If I had what could be called a career, it might be in human services, if that’s a career. I was the director of the Foster Grandparent Program for North Coast Opportunities, Executive Director of the Ukiah Community Center, managed Healthy Start for the Mendocino County Department of Social Services and spent eight years as Community Program Specialist with California State Council on Developmental Disabilities here in Ukiah. Never once did Bruce Anderson label me “poverty pimp”. Maybe it’s because after I retired from the State and got a job with County of Mendocino Health and Human Services, I failed probation, not once, but twice.
It was painful. I took some comfort knowing I was caught in the first phase of culling the herd at the public and private trough during the Great Recession. It was followed by hiring freezes, layoffs, furloughs and more layoffs. In 2008 my career in human services ended.
I said previously that the Observatory was the thread that wove in out of my life from the time I first moved to Mendocino County. In 2001, sixteen years after I approached the Ukiah City Council about the abandoned government property, I got wind that the city council was going to finalize the conceptual design plan for the park and request bids to make park improvements. It was pretty hasty, but I talked with the usual suspects involved with the peace and justice issues and we drew up a letter requesting that a Peace Pole be placed in the park to recognize the cooperative international effort to measure the variation of the earth’s latitudes.
Erica Enzer was a math teacher at Mendocino College. She’s also a chemist and a longtime member of the International War Resisters League. For over fifty years she had been involved in the civil rights and international disarmament movement. Lynda McClure was a caregiver for Erica before she died of cancer in 1998. Erica left an estate that was significant compared to her lifestyle. She named Lynda, me and her nephew David in New York as her executors. David handled Erica’s instructions for her family.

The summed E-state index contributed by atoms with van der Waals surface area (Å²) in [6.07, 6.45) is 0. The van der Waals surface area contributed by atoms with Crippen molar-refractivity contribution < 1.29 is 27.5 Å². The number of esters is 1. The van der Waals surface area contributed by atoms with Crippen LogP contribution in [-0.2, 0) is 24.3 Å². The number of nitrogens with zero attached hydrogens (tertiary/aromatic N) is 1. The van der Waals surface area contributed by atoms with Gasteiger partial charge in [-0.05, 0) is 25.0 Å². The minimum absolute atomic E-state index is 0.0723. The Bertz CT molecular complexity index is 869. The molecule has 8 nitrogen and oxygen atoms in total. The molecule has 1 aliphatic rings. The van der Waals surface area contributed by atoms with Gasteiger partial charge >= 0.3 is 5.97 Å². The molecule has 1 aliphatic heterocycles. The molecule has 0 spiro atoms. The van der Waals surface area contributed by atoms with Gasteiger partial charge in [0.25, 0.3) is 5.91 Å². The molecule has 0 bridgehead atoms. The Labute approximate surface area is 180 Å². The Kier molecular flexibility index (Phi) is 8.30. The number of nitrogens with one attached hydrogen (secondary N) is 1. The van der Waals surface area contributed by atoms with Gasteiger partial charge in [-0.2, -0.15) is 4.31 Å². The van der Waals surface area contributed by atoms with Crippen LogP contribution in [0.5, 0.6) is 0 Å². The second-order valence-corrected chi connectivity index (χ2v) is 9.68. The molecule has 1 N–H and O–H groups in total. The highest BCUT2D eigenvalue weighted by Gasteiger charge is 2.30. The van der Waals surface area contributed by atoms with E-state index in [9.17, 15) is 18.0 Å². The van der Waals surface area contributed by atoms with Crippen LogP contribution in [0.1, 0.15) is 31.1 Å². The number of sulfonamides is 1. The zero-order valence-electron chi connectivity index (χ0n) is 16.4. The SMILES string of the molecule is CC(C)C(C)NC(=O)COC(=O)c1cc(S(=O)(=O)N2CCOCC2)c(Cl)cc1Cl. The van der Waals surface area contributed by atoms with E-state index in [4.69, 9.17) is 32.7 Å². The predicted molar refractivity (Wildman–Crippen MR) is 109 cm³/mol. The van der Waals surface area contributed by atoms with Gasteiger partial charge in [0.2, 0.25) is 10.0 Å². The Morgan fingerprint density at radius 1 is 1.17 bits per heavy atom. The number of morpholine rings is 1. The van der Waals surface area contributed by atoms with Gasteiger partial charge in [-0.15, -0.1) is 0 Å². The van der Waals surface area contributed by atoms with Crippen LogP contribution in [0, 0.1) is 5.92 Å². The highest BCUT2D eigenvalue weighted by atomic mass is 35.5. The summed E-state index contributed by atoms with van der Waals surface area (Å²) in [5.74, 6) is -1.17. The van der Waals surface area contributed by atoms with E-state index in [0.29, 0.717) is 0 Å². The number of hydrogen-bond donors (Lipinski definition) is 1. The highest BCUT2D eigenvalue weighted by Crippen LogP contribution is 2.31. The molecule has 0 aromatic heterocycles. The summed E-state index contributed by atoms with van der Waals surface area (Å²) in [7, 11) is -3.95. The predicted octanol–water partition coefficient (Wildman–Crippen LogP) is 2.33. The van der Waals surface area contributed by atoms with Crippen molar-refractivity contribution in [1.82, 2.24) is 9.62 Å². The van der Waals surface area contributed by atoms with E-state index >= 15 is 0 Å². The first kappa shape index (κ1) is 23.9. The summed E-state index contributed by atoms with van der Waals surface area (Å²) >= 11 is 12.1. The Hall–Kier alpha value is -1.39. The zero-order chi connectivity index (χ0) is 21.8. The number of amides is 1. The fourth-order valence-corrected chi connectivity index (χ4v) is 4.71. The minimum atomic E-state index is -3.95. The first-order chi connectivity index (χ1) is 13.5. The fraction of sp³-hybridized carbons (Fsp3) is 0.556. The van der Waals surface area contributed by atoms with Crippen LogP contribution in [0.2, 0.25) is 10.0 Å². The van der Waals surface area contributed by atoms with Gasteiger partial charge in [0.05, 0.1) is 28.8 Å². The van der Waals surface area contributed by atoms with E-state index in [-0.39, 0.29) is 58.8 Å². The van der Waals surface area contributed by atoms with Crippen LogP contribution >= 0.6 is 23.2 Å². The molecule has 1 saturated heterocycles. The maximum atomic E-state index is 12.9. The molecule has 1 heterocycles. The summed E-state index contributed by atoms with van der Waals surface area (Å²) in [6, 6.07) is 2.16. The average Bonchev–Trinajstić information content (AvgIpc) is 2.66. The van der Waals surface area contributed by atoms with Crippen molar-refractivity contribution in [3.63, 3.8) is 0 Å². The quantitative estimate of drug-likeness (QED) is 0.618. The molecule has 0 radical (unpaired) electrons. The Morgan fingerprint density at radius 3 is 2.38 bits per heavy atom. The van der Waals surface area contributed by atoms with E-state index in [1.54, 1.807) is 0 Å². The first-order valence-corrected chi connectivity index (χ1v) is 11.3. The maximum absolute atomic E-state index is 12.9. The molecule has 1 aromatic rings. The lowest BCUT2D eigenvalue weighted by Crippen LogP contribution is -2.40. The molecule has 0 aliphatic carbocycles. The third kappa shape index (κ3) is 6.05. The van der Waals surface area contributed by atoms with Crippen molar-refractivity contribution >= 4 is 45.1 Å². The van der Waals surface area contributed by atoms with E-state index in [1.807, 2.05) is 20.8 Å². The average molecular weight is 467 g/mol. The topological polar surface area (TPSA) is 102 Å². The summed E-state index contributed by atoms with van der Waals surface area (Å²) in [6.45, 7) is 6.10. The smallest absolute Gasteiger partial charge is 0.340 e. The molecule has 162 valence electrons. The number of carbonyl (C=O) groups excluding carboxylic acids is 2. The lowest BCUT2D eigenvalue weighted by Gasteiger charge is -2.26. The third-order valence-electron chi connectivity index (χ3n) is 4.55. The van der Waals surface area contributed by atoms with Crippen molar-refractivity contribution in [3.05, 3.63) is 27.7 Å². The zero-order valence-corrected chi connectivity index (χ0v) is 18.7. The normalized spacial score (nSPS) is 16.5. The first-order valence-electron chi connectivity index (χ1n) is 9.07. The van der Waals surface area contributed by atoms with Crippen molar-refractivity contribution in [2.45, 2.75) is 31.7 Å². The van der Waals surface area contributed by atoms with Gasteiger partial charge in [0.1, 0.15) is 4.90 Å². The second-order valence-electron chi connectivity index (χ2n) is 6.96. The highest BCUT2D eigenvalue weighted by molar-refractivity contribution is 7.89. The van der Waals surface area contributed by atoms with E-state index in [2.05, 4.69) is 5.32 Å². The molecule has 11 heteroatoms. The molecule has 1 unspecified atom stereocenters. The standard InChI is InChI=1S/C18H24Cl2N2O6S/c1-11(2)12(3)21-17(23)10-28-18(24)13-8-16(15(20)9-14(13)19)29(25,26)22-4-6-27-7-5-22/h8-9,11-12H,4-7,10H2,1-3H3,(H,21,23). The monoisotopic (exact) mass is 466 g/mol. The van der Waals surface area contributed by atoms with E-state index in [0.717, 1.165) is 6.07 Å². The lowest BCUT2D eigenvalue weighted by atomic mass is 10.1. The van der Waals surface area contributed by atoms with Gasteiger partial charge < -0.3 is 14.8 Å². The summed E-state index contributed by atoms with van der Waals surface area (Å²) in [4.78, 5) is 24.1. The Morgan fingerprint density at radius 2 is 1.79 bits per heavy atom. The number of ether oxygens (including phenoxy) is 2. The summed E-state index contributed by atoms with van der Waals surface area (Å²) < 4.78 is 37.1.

Linda and I distributed a large portion of her estate to her favored causes in Ukiah. If I remember right, it included Plowshares, where Erica was a regular volunteer, the Mendocino Environmental Center, and maybe Project Sanctuary. Linda and I had some discretion, and we both felt there should be a memorial for her in Ukiah. I’m sure Erica would have scoffed at the idea. The city council approved of the proposal for a Peace Pole at Observatory Park, but it would have to be paid for with private donations. Lynda and I decided this would be a fitting memorial in Erica’s honor.
For me that began my serious commitment to open Observatory Park and restore the historic Observatory. In January of 2002 I wrote several members of the community who I had talked to at one time or another about the Observatory. We held the first meeting of “Friends of the Observatory” later that month. Improvements to the park were finally completed last year in 2013 and it is now officially opened to the public. It has become more challenging and exciting having people engaged with the historical, cultural and scientific significance of the Latitude Observatory.
Astronomy is called a “gateway science.” It only takes one look at the long shadows cast deep into craters of the crescent moon or seeing the rings of Saturn and the four visible moons of Jupiter to evoke a gasp from students and some adults. For a few people, that’s enough, a memory they will hold for life. But for many students, I think because they are younger and more curious, the want to explore further, view nebula’s and galaxies they’ve seen pictures of from the Hubble space telescope. And for some students, the curiosity of WHY there are craters on the moon doesn’t go away.
Curiosity is asking why. I want students and visitors to ask why. I usually shrug shoulders and say “I don’t know, what do you think?” Some say, “I don’t know, that’s why I’m asking you.” But people who say, “I don’t know” I’ll say, if you work on this I’ll help you all I can and we can find the answer together.
(Coming up: Jan Hoyman-Village Potter, Jan Hoyman Studio; Doug Mosel-Organic Farmer, Mendocino Grain Project; Spencer Brewer-Composer, Pianist and Performer, Concert in the Park, Acoustic Café.)